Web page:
The festival grounds will be more than just a patch of dirt or a parking lot with some porta-potties thrown at it. Instead it will be a fully realized events space called "Rock City" with five outdoor stages, several movie set style streetscapes with food and merchandise vendors, carnival games and rides, and even zip lines running across the whole thing. It will hold up to 80,000 people at a time.

It will be built on the southwest corner of Sahara and The Strip, on the dusty plot of land that has been vacant ever since The Strip's first resort, El Rancho, burned down in 1960. It is right across the street from the upcoming SLS Las Vegas, the revamped version of the old Sahara Hotel and Casino.

After the Rock in Rio concert is over, the festial grounds will remain and be used for other big events throughout the year.

The entire thing is a partnership between Rock in Rio, MGM Resorts (parent of hotels like Bellagio and MGM Grand), and Cirque du Soleil.

A line up of artists for the 2015 events will be released later in the year with tickets going on sale in January. If you're interested, you better pay attention to announcements. The most recent festival in Brazil sold out its 600,000 tickets in four hours.


Returning to Rose.Rabbit.Lie & Vegas Nocturne

One of my favorite things I have done in Las Vegas in recent memory is dinner, drinks, and fun at Rose.Rabbit.Lie and accompanying show Vegas Nocturne at The Cosmopolitan of Las Vegas. It really is one of the most unique experiences in town right now; a nearly endless feast of food and entertainment unlike anything I have ever seen here or anywhere else for that matter.

The only thing that disappointed me was that there is so much going on in so many different parts of the venue that I couldn't see it all. I recently had a chance to go back and I caught a lot more but still didn't catch it all. I think you could probably go three or four times and still have more to see.

The food was just as spectacular as the first time and perhaps even more so if that's possible because I knew which dishes were the best of the best this time. Short rib stroganoff, braised pork with black truffle, Brussels sprouts with crispy chicken skin, "Heavenly Eggs" (black truffle and egg custard), caviar tacos... it really was just a non-stop lineup of one amazing taste after another.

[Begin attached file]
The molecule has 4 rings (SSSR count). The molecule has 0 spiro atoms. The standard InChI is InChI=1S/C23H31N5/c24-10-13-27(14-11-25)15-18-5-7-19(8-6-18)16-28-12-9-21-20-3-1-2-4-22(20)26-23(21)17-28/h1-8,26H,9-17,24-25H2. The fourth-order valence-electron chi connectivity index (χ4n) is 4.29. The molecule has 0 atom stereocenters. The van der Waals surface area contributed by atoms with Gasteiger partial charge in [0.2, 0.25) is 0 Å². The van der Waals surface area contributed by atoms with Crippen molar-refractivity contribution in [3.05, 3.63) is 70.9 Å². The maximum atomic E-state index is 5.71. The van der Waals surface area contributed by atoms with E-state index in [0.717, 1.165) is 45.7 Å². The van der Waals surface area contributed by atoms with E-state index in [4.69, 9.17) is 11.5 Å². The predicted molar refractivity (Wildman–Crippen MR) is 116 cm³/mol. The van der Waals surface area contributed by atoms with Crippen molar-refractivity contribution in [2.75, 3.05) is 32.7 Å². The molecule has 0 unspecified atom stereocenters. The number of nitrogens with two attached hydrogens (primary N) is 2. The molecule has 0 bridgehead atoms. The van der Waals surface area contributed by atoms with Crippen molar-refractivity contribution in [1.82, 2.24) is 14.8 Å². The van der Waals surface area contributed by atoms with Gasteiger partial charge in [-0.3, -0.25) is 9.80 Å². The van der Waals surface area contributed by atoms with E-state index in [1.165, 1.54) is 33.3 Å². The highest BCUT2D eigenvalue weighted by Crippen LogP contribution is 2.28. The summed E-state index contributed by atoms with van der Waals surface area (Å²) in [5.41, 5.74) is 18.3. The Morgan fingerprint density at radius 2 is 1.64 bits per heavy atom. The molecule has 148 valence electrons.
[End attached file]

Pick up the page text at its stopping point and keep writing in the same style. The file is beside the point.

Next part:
We also corrected an error from the first visit and got the signature chocolate terrarium dessert. This is a massive pile of shaved, ground, and chunked chocolate; hazelnut cream; marshmallow; edible flowers; and more all done to look like the most delicious landscape you've ever seen. It's a demented genius food-as-art project that you almost don't want to eat because it's so beautiful. But you will eat it - more of it than you should if we are any guidepost. I loved how the waitress told us that it was all edible except for the metal stand that it comes on.

The entertainment, though - that's the thing that really sets this apart. It starts during dinner and unlike last time I made sure to get up in between courses to look around to see what was happening in other rooms in the rambling venue. That's part of the thrill - not only do you not know exactly what's going to happen next (is that a guy popping out of a wall?) you don't even know where it's going to happen.

Some of the acts in the variety style show have changed since the last time I saw it but all of my favorites were still there: Piff the Magic Dragon, the Irish "slap" dancers, the tap dancers, the fire breather, the guy in the bathtub, and more. In between shows I caught several of the acts that happen while they are resetting the main room including a boozy woman trying to horn in on the band and very limber woman doing an entire dance from inside a suitcase.

I was most excited, though, about catching the fish funeral. This is really hard to explain and I don't want to ruin it for you, but just trust me when I tell you that it is one of the funniest things I have seen in a long time. When they make the announcement that the funeral is about to begin in the cloakroom, run to try to catch it. The room is tiny and only accommodates about 8 people so once they reach that, they close the door and you're SOL if you haven't made it in time. Be prepared to be harassed by a guy in a dragon costume and/or his Chihuahua.